Maputo — The United States Global AIDS Coordinator, Eric Goosby, said today in Maputo, that his government wants to create a generation free from HIV/AIDS in Mozambique and the rest of the world.
Speaking at a press conference on Friday marking the end of his three day visit, Goosby said that an AIDS-free nation is a commitment made by US President Barack Obama and Secretary of State Hillary Clinton, and is the main reason for his visit to Mozambique.
In practice, the US plans to have its primary focus on elimination of the transmission of the virus from HIV-positive pregnant women to their children, on increased access of HIV patients to antiretroviral treatment and on promoting male circumcision.
Goosby acknowledged that Mozambique has significantly reduced the number of new HIV infections, thanks to the success of prevention programmes including condom distribution, and general awareness of people about risks associated with unprotected sex.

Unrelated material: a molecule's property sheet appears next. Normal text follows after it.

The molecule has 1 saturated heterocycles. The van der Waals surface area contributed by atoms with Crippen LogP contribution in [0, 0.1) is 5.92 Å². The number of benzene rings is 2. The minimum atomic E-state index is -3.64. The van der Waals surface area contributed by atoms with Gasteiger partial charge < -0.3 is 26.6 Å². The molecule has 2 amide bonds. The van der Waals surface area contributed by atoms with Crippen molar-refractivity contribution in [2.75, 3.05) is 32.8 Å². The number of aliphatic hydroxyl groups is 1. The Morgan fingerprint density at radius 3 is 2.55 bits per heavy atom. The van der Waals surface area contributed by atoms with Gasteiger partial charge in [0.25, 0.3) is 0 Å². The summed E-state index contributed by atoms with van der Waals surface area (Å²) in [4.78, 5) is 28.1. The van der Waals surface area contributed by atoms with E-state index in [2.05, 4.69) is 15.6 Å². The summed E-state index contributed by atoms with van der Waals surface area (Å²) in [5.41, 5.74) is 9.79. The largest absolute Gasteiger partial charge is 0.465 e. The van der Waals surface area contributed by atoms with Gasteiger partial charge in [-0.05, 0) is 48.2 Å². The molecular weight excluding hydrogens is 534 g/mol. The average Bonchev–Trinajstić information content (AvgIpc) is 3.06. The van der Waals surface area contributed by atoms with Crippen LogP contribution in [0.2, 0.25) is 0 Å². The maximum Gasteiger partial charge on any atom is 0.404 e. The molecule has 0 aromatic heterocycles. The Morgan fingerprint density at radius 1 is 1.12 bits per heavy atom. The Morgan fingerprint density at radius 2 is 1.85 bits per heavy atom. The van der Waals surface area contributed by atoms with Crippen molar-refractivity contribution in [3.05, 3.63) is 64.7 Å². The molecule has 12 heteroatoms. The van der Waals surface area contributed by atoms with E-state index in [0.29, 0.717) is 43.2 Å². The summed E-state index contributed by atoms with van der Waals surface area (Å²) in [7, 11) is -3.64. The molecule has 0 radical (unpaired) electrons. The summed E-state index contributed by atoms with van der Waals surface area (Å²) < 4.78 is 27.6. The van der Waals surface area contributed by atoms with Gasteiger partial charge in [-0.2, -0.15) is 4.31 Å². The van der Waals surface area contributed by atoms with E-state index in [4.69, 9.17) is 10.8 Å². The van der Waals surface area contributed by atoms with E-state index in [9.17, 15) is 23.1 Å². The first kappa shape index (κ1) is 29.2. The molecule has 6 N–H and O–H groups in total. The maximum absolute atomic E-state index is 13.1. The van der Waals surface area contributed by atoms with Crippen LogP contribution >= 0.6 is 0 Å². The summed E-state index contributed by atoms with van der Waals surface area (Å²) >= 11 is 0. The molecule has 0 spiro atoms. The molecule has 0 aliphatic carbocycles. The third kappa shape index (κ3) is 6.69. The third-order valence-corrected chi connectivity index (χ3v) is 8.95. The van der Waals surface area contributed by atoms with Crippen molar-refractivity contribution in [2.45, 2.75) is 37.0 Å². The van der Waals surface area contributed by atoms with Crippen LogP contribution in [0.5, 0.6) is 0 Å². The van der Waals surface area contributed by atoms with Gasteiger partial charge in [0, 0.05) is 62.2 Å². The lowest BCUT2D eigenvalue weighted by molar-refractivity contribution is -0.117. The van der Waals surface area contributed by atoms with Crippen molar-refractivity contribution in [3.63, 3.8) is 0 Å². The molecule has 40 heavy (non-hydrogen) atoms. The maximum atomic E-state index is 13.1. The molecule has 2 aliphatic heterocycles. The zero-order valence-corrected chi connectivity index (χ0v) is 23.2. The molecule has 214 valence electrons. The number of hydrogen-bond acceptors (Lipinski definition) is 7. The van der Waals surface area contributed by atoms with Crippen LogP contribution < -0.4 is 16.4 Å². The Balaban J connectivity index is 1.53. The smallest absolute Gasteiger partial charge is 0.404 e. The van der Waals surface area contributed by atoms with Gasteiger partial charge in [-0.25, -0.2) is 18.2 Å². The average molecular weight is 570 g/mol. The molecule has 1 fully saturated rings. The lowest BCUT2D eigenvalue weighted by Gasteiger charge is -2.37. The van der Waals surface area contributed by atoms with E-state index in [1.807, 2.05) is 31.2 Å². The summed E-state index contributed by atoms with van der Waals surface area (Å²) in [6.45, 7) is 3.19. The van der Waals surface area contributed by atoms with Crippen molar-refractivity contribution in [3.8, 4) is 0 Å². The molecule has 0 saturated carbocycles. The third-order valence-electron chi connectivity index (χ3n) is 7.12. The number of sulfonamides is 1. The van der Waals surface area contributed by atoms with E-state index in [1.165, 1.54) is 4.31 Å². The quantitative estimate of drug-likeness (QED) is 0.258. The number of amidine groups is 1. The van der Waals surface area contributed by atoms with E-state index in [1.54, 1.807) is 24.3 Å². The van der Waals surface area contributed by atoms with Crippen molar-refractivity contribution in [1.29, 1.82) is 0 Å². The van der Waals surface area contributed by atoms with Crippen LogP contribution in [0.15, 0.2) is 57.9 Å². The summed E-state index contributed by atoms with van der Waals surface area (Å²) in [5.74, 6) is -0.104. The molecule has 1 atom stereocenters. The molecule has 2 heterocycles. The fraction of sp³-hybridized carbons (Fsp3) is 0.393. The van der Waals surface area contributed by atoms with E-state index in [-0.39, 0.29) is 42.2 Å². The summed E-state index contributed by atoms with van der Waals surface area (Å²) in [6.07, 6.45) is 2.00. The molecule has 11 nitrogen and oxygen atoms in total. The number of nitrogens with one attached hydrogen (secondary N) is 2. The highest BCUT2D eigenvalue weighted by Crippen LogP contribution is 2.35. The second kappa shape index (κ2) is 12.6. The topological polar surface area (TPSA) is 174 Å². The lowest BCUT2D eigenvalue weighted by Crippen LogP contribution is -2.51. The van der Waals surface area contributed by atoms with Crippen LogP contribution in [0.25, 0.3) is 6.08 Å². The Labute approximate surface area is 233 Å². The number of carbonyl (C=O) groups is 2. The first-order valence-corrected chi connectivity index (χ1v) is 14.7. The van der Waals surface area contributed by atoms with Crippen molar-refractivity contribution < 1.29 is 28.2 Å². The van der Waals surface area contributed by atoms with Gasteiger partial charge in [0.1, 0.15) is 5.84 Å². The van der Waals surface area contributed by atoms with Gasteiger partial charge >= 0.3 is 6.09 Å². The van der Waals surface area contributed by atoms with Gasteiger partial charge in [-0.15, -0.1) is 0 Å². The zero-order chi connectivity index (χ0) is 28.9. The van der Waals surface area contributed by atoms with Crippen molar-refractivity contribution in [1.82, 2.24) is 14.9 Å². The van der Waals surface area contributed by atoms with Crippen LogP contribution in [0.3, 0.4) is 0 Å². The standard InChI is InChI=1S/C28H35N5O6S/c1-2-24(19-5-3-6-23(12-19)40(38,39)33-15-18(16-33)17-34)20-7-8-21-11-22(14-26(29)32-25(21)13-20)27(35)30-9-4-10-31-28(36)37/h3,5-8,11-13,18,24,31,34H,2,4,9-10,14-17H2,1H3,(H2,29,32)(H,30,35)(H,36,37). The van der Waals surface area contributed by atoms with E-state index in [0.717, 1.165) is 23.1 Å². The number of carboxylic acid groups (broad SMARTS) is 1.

"It's halfway there", he added. "If greater efforts are made in educating people about HIV, if we ensure that all people tested know their HIV status, so that if they are positive we can treat them and avoid the spread of the virus, then Mozambique will have the opportunity to stop this epidemic, which few other countries have managed to do."
The US is the major donor for HIV/AIDS programs in Mozambique. Its annual contribution is 260 million US dollars, disbursed through the Presidential Emergency Plan for AIDS Relief (PEPFAR). Since the beginning of this initiative in 2004, around 1.3 billion US dollars have already been channeled to Mozambique.
However, Goosby said the US will be happy when Mozambique increases the slice of the budget allocated to health. The US proposal is that the government should dedicate 15 percent of its annual budget to health, as indicated in the Abuja Declaration of 2001.
"We will be pleased when the Mozambican government decides to raise its budget for health and health care systems, which now stands at just eight per cent", he said.
However, Goosby also said that his government does not plan to cut support to Mozambique. "We are committed to the Mozambican people. We have been working here for seven years, treating 200,000 people with antiretroviral drugs. We will continue to give support to these people", he said.